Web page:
At Hahn the vineyards are mostly planted with Chardonnay and Pinot Noir and much of its 400,000 cases of wine each year are in these two varietals. We toured both the vineyards and winery at Hahn with Jose Duran as our guide. There are one thouseand acres of vineyards, almost all on hillsides. In the barrel room we had the opportunity to chat with Paul Clifton who has been winemaker for fourteen years and learned that almost all the wines are aged in French oak barrels. And tasted two 2013 pinot noirs, each from different vineyards.

The Hahn tasting room includes a delightful deck and, thanks to its hillside location, offers a stunning view of much of the valley. Here we enjoyed a delightful lunch al fresca with sandwiches, salads and brownies for dessert and of course some exceptional Hahn vintages including a 2015 Riesling.

Adjacent to the tasting room an extensive patio, shaded with huge oak trees, and also offering the excellent valley view. In summer it is the site of a concert series.

Our visit to Mission Nuestra Senor de la Soledad offered a time for reflection and opportunity to relax from some of our more demanding explorations. Its location in seemingly isolation fits its name which means solitude. It is adjacent to the Salinas River and the view is of a rolling countryside. Its rural location offers one a sense of peaceful beauty. It was founded in 1791 and was in ruins when restored in 1955. The restoration seemed to us perfect as we sat in the chapel enjoying the sense of being a part of the many generations that had been here before. It is located at 6641 Fort Romie Road in Soledad.

The city of Soledad has its place in history beginning as a station on the railroad in the 19th century and the start of its economic life as an agricultural center.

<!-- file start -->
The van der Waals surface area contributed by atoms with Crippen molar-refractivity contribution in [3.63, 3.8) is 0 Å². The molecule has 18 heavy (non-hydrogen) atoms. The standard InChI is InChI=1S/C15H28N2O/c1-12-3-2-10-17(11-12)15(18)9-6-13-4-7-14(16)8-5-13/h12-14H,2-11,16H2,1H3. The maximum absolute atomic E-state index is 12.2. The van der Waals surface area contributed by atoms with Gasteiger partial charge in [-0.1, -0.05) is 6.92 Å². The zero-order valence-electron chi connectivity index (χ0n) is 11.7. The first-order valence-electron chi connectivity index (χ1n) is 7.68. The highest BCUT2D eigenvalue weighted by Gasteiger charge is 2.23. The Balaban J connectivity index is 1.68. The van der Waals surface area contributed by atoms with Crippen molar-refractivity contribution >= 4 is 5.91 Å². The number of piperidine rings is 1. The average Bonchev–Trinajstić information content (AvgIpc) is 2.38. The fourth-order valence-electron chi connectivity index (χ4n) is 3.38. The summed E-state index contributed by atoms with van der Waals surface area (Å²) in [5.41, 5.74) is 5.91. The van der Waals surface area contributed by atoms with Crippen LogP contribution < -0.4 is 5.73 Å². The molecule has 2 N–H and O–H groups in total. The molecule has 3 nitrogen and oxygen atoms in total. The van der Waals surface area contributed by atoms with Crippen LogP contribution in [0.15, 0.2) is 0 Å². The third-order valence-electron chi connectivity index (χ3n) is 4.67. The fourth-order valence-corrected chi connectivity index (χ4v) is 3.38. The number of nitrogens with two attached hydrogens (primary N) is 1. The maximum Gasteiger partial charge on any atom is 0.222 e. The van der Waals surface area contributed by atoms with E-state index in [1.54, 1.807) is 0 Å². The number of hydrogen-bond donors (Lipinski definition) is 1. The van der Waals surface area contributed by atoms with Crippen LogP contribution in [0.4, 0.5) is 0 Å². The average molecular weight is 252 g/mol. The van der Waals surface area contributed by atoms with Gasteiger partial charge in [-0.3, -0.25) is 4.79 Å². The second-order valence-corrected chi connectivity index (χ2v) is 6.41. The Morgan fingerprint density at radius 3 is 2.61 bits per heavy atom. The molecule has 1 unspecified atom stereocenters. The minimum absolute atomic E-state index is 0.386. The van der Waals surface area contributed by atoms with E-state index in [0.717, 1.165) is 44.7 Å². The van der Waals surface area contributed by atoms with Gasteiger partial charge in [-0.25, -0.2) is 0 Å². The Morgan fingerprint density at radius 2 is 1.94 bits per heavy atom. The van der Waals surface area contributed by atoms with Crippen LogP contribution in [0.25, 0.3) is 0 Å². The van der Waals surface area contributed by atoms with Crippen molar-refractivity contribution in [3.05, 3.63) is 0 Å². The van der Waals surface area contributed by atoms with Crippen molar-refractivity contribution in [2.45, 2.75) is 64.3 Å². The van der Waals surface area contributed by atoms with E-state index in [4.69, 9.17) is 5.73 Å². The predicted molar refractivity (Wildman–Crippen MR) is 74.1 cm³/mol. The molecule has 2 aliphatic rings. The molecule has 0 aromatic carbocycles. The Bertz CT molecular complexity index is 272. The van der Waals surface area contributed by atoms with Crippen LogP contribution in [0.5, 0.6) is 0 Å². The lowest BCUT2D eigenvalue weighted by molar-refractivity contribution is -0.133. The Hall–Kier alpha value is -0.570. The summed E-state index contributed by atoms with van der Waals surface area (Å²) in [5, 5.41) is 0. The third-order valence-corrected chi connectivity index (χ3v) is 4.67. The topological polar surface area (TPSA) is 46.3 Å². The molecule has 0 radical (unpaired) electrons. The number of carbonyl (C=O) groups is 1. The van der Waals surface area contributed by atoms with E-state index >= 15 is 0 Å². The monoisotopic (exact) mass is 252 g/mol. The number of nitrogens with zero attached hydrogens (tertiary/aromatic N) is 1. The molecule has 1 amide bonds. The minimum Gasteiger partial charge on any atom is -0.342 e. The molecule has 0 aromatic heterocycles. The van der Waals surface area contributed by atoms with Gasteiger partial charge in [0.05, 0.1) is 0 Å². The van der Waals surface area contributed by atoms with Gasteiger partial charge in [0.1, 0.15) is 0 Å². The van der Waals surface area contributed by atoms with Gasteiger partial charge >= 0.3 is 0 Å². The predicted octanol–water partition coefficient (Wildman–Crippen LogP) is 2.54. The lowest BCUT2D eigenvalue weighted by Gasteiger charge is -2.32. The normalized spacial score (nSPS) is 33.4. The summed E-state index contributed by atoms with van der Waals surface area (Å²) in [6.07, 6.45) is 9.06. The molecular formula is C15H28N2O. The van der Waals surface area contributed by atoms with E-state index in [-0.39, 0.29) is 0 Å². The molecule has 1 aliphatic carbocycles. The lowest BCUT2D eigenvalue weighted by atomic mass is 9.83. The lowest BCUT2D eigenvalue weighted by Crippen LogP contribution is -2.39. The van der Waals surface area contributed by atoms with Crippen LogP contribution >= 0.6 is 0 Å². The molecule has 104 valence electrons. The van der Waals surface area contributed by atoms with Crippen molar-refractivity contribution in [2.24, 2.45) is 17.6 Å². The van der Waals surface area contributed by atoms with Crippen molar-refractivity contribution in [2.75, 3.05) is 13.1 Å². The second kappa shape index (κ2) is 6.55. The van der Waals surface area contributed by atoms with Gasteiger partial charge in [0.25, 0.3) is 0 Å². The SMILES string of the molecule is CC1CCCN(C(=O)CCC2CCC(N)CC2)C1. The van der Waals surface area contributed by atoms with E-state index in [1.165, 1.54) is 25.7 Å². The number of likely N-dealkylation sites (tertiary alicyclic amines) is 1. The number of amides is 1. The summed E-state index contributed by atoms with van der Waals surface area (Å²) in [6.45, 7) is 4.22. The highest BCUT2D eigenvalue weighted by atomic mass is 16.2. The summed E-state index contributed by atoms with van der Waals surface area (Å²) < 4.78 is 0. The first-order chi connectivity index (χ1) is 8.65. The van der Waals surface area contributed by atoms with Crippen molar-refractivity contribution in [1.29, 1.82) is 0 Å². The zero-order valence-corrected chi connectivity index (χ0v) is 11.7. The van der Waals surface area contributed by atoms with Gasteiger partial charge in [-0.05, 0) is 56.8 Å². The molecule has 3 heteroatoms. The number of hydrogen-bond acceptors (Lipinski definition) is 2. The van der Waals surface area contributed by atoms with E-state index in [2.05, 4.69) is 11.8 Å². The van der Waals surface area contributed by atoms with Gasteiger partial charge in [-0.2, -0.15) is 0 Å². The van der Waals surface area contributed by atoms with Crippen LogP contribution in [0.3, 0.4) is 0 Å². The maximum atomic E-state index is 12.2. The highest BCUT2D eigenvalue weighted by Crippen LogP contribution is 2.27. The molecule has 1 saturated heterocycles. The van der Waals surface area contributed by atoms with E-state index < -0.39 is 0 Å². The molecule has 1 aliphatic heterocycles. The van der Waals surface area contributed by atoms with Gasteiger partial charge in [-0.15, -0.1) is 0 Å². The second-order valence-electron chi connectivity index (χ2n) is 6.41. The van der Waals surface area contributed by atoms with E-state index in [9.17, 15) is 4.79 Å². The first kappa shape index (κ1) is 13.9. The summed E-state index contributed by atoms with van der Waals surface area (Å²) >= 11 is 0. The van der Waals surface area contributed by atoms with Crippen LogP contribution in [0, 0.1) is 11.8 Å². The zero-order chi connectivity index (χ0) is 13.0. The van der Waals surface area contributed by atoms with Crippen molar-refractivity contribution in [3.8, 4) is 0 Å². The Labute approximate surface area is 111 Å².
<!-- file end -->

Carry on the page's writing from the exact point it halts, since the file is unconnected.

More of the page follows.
One afternoon we moved south to King City which has a most interesting history as being where some of the first plantings of wheat were made in the late 19th century. This is also the setting for some of John Steinbeck's novels and we were there to visit the Agricultural and Rural Life Museum located in San Lorenzo Park.

The main building of the museum was originally the barn of an early dairy farm and now houses a wonderful collection of old cars, wagons and examples of early King City including the post office, general store and Olsen Blacksmith Shop. One exhibit chronicles the first settlers to King City, Swiss immigrants who first attempted dry farming and then moved to dairy farming.

On the grounds is the La Gloria School which was first built in 1873 near Gonzales. In 1980 it was moved to the museum site and today, fully restored with desks, blackboards and artifacts, is perfect for viewing the one room, all ages school room of the past. The museum has six buildings on its grounds and also includes the original King City Train Depot which was built in 1903.

The San Lorenzo Park was the perfect setting for this museum and is itself a tree shaded sanctuary.

On our Salinas adventure we took Amtrak's Coast Starlight from the Simi Valley Station to Salinas and enjoyed every minute of the trip. There is much to see as the train faithfully following the seashore for much of the way. In fact places like Point Conception and Vanderberg Air Force Base cannot be seen any other way as no public roads are available.

Our own coach seats were most comfortable and on the second level high enough for excellent viewing, and the observation car was also available. We left Simi Valley at 11 a.m. and was in Salinas at 6 p.m. The Coast Starlight continues all the way to Vancouver, Washington.

Back to Table of Contents..

Last Update:8/12/16

© 2016 Joe Hilbers All Rights Reserved.
Graphic Design by Impact Graphics